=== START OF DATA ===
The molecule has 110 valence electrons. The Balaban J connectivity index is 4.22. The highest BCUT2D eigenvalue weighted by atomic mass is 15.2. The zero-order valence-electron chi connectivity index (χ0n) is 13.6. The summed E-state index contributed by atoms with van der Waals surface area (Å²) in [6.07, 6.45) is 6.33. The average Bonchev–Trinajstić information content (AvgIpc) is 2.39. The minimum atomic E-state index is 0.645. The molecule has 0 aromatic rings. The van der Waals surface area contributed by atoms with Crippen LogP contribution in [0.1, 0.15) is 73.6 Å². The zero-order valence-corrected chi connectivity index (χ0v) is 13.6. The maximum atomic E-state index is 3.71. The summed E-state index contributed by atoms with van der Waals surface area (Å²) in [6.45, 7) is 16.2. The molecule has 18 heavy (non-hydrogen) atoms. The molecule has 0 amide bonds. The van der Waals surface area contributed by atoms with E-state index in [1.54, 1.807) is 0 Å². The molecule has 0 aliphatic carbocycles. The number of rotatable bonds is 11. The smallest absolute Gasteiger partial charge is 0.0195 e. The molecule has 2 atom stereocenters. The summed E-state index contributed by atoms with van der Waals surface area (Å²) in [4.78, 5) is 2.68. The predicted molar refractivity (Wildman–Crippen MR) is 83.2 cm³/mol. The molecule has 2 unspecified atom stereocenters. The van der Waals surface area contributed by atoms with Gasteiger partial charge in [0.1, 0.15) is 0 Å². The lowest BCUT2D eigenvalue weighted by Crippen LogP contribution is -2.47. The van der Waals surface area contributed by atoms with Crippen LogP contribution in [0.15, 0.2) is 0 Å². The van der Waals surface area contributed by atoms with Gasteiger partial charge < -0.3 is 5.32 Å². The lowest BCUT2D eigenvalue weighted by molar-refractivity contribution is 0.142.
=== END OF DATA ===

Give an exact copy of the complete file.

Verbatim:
The molecule has 110 valence electrons. The Balaban J connectivity index is 4.22. The highest BCUT2D eigenvalue weighted by atomic mass is 15.2. The zero-order valence-electron chi connectivity index (χ0n) is 13.6. The summed E-state index contributed by atoms with van der Waals surface area (Å²) in [6.07, 6.45) is 6.33. The average Bonchev–Trinajstić information content (AvgIpc) is 2.39. The minimum atomic E-state index is 0.645. The molecule has 0 aromatic rings. The van der Waals surface area contributed by atoms with Crippen LogP contribution in [0.1, 0.15) is 73.6 Å². The zero-order valence-corrected chi connectivity index (χ0v) is 13.6. The maximum atomic E-state index is 3.71. The summed E-state index contributed by atoms with van der Waals surface area (Å²) in [6.45, 7) is 16.2. The molecule has 18 heavy (non-hydrogen) atoms. The molecule has 0 amide bonds. The van der Waals surface area contributed by atoms with E-state index in [1.54, 1.807) is 0 Å². The molecule has 0 aliphatic carbocycles. The number of rotatable bonds is 11. The smallest absolute Gasteiger partial charge is 0.0195 e. The molecule has 2 atom stereocenters. The summed E-state index contributed by atoms with van der Waals surface area (Å²) in [4.78, 5) is 2.68. The predicted molar refractivity (Wildman–Crippen MR) is 83.2 cm³/mol. The molecule has 2 unspecified atom stereocenters. The van der Waals surface area contributed by atoms with Gasteiger partial charge in [0.1, 0.15) is 0 Å². The lowest BCUT2D eigenvalue weighted by Crippen LogP contribution is -2.47. The van der Waals surface area contributed by atoms with Crippen LogP contribution in [0.15, 0.2) is 0 Å². The van der Waals surface area contributed by atoms with Gasteiger partial charge < -0.3 is 5.32 Å². The lowest BCUT2D eigenvalue weighted by molar-refractivity contribution is 0.142.